Life offers many opportunities to showcase my worrier role. A weekend ago one cat needed to go to the emergency animal hospital. Not even a week later, the other cat descended into one of his stomach distress episodes.
Attempting to smother my worry while he’s in midst of a bout has been impossible. Since his symptoms last through hours of prowling and eating invisible lint off the floor, I find myself shadowing his distress. I follow him from room to room, up the stairs and down the stairs.
Eventually, the cat tires of prowling and curls into a ball to sleep. Eventually, the medicine takes hold and his stomach settles. But my worrying doesn’t sleep.
By and by I tire of the prowling of my mind and attempt to quiet it. Reminding myself that right this moment, everything is fine, works for about fifteen seconds. The much stronger habit of playing the “what-if” game easily overwhelms it. He’s uncomfortable. Is he going to vomit? Why hasn’t he eaten, he had the medicine hours ago! What if there’s something seriously wrong?
Haphazardly seeking solutions on the fly is not my preference, so it’s next to impossible to stop the “If A, then B” calculations of my brain. My higher self admonishes, “Be in the present, where everything is exactly as it should be,” but my practical mind replies, “Sounds good, but first let me figure out what I’m going to do if this, this, or this happens.”
I’ve been reading Vidya Frazier‘s newest book, Living Free in 5D, and just finished some sections about the observer. One suggestion is to step aside from your “self,” and observe the role you’re playing at a given moment (we all have multiple, ever-changing roles over a lifetime).
Last night, as I sat in the living room and tried to stare through the wall to see how the cat was doing in the other room, I remembered this exercise and asked myself: Who is observing this? Who is experiencing this? The answer to both was, somehow, “Not me.” This offered just enough space to disengage momentarily from my role as worrier.
Later, noticing that my fretful self was not reassured by the cat’s apparent improvement, I asked: Who is doing this worrying? After a few seconds, the question changed to, What is worrying? Then, What is the energy that is worrying?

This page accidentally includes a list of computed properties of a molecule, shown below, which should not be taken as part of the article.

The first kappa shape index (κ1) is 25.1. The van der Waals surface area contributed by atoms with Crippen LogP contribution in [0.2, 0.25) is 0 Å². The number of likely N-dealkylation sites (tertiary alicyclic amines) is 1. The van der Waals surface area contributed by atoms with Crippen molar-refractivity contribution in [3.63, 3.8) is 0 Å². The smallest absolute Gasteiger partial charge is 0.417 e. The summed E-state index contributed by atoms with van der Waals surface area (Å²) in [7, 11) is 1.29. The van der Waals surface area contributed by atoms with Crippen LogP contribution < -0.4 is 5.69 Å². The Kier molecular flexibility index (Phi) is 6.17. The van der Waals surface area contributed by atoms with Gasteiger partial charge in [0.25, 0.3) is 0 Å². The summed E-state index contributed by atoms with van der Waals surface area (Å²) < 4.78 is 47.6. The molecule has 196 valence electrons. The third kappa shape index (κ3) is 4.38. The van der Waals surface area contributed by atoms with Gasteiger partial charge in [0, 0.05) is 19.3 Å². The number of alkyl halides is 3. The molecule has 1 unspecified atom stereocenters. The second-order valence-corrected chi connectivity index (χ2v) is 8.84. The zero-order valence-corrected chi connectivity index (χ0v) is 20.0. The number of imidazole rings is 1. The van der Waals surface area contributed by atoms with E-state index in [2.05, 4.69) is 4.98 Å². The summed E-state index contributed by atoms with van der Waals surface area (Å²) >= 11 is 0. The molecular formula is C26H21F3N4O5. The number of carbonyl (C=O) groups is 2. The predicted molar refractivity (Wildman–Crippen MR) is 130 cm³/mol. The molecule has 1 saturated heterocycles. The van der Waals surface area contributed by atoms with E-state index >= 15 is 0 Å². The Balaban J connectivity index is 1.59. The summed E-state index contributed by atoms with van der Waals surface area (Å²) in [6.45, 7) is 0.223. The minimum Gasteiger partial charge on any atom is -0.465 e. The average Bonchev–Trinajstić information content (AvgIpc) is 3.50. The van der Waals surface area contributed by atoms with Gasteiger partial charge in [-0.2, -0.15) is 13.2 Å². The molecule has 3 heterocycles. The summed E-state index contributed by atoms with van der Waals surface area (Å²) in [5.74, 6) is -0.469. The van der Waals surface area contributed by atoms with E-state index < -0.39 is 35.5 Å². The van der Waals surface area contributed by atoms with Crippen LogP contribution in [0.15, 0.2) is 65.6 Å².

When I asked, what is the energy that is worrying, something popped off the obscured ball of truth I’m always holding in my hands, like candy coating flaking away from the delight of the chocolate center.
The obsession with “what if” feels like an energy I’m choosing, a tricky but familiar card in the deck of life. It’s a well-thumbed card, grimy from overuse, not just by me but by the entire human family since time out of mind. I thoughtfully finger the ragged edges before sliding that card back into the deck.
It would be nice to wrap up by saying that I appreciate my cat’s illness prodding me into spiritual explorations. In all honesty, though, I just want him to be well, even though I realize we can’t all be well, all the time.
Another wise nugget I gleaned from Vidya’s book was that, though we intellectually know differently, we still cling to the immortality-tease of perfect health in a perfect body. Vidya notes that society’s extreme emphasis on health and fitness “ignores, and actually denies, the fact that bodies are not designed to be perfect. They’re part of the 3D material world, subject to illness, injury and eventual death…No one can successfully avoid these realities.” (As she notes later: at least, not at present.) (1)
This is self-evident. Even stone monuments decay, and how much less durable are we, with our fragile and vulnerable flesh?
I gently rub the acupressure points along the cat’s spine. He is hunkered in classic, inscrutable Sphinx fashion. His eyes close, his mysterious feline face subtly relaxes. We are definitely not stone. We are partnering Spirit as best we can in our houses of bone and blood.
(1) Living Free in 5D, Vidya Frazier, pp. 83-84. See www.VidyaFrazier.com.